10 Oct 18

Connected cars bring value today

We live in a fast-moving world where technology moves at an exponential pace. As consumers and businesses, we have two choices: either to be silent observers of these changes or use them for our benefit. For the mobility industry, this change is called the Connected Car.

What is the Connected Car?

The Connected Car is the collection of data from the vehicle, its processing and the building of applications around it. It has the potential to improve the way we live, work and play.

This can include the vehicle’s GPS location, information about how it is driven such as speed and acceleration, the engine and sensors in the vehicle measuring the status of temperature, brakes, oil-level, battery, etc.

The benefits of the Connected Car

Using this data, applications can deliver a range of benefits to drivers, owners and to the industry that serves them. These include everything from enhanced audio entertainment, smartphone apps and navigation, to roadside assistance, contextual help or offers (e.g. automatic fuel promotion alerts or automatic payments), parking apps and vehicle diagnostics.

For example, pulling data from different brands, types and age of vehicles will give fleet and mobility managers a transparent view of the complete fleet. In turn, they will be able to manage their fleet more efficiently and offer new services to their customers. Customer service is also bound to improve because of a newly-gained ability to plan (pro-active) maintenance, help faster with breakdowns, and take action in case of crashes.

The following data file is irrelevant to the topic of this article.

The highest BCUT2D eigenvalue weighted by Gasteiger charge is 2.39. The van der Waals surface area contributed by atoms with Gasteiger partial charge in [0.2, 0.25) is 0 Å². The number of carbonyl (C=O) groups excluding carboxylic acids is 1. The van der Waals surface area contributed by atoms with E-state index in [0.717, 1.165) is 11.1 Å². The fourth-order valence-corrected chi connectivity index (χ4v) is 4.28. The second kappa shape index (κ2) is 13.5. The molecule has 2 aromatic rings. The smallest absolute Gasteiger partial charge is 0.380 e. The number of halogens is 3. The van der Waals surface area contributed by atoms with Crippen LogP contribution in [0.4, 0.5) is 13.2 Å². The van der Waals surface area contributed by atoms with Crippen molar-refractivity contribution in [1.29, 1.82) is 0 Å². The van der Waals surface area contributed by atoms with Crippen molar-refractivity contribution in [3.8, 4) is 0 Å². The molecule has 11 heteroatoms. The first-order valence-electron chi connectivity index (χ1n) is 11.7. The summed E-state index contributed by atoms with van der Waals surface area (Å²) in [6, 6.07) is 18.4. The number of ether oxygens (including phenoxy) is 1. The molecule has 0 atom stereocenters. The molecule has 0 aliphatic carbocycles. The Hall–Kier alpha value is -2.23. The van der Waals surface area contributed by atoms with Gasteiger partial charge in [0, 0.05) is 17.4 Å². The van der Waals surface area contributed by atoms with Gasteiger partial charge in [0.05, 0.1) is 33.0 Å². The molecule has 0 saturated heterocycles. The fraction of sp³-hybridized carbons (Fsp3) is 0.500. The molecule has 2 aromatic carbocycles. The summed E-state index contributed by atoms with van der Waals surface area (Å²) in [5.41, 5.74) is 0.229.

How long are you willing to wait?

If all manufactures decide to have the right connectivity in their cars today, it will still take two to three years before these cars are produced and roll of the production line.

Assuming the OEM is also opening up the data in the right way for third parties, you are then facing the renewal rate of car-fleets. Typically, a car will stay in the fleet four to five years.

So, is the most optimistic scenario for being able to use OEM connectivity for the whole fleet six years? Then the next question is, do you want to wait that long as an employee/driver and can you wait that long as a business or car service provider?

What the future holds

It is connected vehicle data that will ensure new developments in (C)-ITS, smarter logistics and smarter cities. Without the Connected Car, drivers will not see any new developments in mobility services.

The added value of the current telematics suppliers will change from pure hardware vendors to pure Software-as-a-Software and platform companies. Fleet and mobility managers that adopt connected vehicle technology quickly will have an advantage over the ones that don’t, as they can create more efficient business processes, new and improved services, and ultimately have more satisfied customers.

Have you decided you don’t want to wait any longer and you want to learn how we can help you make the best of the Connected Car tomorrow?

Get in touch.

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